My three year old LOVES trains, streetcars and the like.  I am always looking for different train-type themed activities for us to do?  Anyone have any suggestions for train rides they loved, train themed parks, trains museums, etc. that might be more unknown or usual?  We have made our fair share of Amtrak, Max and Portland Streetcar rides.

There are several other events that come to mind.  First, after visiting the zoo this weekend, we should not forget the zoo train.  Occasionally the Oregon Heritage Rail Foundation has special events with our very cool steam and diesel engines.  Their ultimate goal in their events is to have a rail museum here in Portland sooner than later.  If you don't mind heading north across the Columbia River, then you could try the SP&S Railway Museum.  If you think he'd like to observe some miniature trains in action there are sometimes shows at the Columbia Gorge Model Railroad Club.  If you drive east you could catch a ride on the Mt Hood Rail Road.  Any moms have additional train-related event/activity suggestions for a three year old? 

Biker Chic

August 07, 2007

What with three other urbanMamas going low-car, I've been giving thought to switching to a bike commute, maybe once a week or so.  But it's one thing to commute from close-in to downtown and quite another to go from close-in to Gresham, so it's taking me a while to work out the kinks (especially with carrying a baby in a trailer!).  One thing that I don't have to consider too much is how to dress once I get there.  Luckily at work we have individual bathrooms with sink and mirror, so freshening up isn't too hard to do.  Along with spare clothes, I would pack a washrag, some soap, and a small hand towel.  To be honest at my workplace they probably wouldn't notice if I dressed in pajamas, so I don't have that much appearance to keep up.  In a pinch, after a run, I might use one of those instant facial soapy rags to wash up.  Suzame is about to jump back into the working mama pool and asks this question of other bike-commuting mamas:

After nearly a year off I'm returning to work full time (Yay! and Boo-hoo! all at the same time). My patience during the search resulted in me landing a job downtown, just slightly two miles from my house in NE. I'm excited (and nervous) about joining the ranks of Portland's bike commuters, and plan on finding a workshop to get tips on how to make the ride safe. (I'm a bit nervous about riding in traffic down Broadway and back, but it's the quickest route for me.)
But what I REALLY want to know is -- how you show up for work looking good? I already got my hair chopped off so that it'll always look stylishly mussed (at least, I hope so). It's a short ride (maybe 10 minutes) and most of it is flat, so I don't anticipate working up too much of a sweat. But I'm definitely showering at home and doing make-up before I leave, and hopefully either arriving at work with a quick change of clothes or wearing my work clothes during the ride. But that depends on me finding decent business casual clothes that I don't mind biking in. I'd love to hear from other mamas who ride their bikes to work -- how do you do it and manage to look pulled together all day?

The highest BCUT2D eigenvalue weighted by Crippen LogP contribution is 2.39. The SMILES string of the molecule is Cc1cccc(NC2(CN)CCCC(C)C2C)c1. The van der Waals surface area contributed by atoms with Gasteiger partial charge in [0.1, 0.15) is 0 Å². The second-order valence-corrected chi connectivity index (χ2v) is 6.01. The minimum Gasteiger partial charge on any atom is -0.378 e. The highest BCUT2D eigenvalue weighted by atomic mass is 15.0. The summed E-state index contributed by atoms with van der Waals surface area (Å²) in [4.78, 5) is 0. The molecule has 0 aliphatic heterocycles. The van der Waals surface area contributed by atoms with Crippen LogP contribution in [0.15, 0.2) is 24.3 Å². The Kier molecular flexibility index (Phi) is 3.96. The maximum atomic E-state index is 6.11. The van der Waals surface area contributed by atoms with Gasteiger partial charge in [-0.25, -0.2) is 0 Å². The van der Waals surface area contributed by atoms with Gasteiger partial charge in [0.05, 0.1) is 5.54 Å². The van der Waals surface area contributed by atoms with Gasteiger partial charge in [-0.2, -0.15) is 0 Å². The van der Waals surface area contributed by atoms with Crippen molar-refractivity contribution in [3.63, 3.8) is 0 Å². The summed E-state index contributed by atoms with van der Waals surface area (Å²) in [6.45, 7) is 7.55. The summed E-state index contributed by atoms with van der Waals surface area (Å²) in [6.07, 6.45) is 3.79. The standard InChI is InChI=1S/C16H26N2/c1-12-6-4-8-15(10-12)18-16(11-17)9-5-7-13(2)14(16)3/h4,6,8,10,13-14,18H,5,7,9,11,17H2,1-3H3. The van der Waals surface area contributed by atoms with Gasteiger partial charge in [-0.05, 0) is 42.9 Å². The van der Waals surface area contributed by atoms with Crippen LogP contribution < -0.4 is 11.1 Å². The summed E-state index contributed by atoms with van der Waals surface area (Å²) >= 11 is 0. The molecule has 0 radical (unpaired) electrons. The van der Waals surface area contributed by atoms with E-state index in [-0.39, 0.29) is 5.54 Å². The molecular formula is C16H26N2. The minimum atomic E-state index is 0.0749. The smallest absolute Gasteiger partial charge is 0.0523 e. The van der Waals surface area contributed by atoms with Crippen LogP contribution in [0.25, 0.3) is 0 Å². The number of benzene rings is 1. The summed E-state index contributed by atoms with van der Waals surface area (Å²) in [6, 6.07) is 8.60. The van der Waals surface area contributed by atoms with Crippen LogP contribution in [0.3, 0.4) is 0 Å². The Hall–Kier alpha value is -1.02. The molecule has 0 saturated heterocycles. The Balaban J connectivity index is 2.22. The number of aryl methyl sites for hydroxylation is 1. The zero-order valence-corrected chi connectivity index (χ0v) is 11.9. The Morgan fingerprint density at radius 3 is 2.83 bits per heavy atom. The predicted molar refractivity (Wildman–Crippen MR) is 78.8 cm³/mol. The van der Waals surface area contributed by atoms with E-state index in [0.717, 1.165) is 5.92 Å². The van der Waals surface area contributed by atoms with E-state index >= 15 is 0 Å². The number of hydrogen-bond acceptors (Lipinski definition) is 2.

Do you have any fashion tips for the biking working mama?

The Trials and Tribulations of Being Car Free

July 25, 2007

Dsc_0590 When fellow urbanMama Olivia and I signed up for the Low-Car Diet Challenge, I was really enthused.  I didn't think it through entirely, but reducing the use of our family car has been in the back of my mind for a long time.  When the challenge started a few weeks ago, it didn't feel so bad.  I was already commuting by bike and bus to work.  My husband and I just needed to integrate the bike into our childcare drop-off and pick-up routine; and social activities.  When he was around for week one, it worked beautifully sharing the load between the two of us.

Snafu 1: Reality hit with week 2 when the weather turned rainy, the week was jammed with early morning work engagements, and a husband / father that was 5000 miles away for work.  Mentally, I had to change gears and really focus and plan how I would it make through the next two weeks without an extra set of legs (that are made for pedaling) around to share in the hauling.  The main blip was the rain.  Cole stayed nice and dry in the trailer, and Carter in his nice waterproof breathable rain coat and pants, while I was a soaking mess.  When I retold my sob story, most recommended "You should get fenders."  Ahem, I do have fenders, but they certainly don't keep your lower body dry. Solution 1: It's only rain!  After I stopped pouting, I wiped myself dry in the bathroom and changed.  When I heard others complain about the traffic and their miserable commute into work, I realized that the rain only delayed me only a few minutes and I made it to my meeting on time.

Snafu 2: The other major issue?  The Eastside is hilly, you don't notice it quite as much from the comforts of your car.  It also finally occurred to me that my commute distance had doubled and that I was biking 10 miles each day, most of it hauling children.  No wonder why my legs were aching, and I was a sweaty mess when I arrived to work!   Solution 2: I made sure I was out of the door by 7:30 am on day I had to moderate an 8:30 am session.  I wiped myself dry with a towel, put on some deodorant, pulled my hair back and changed into work clothes. I hung up my wet clothes in the bathroom and left them there to dry.  Who would want to steal my stinky clothes?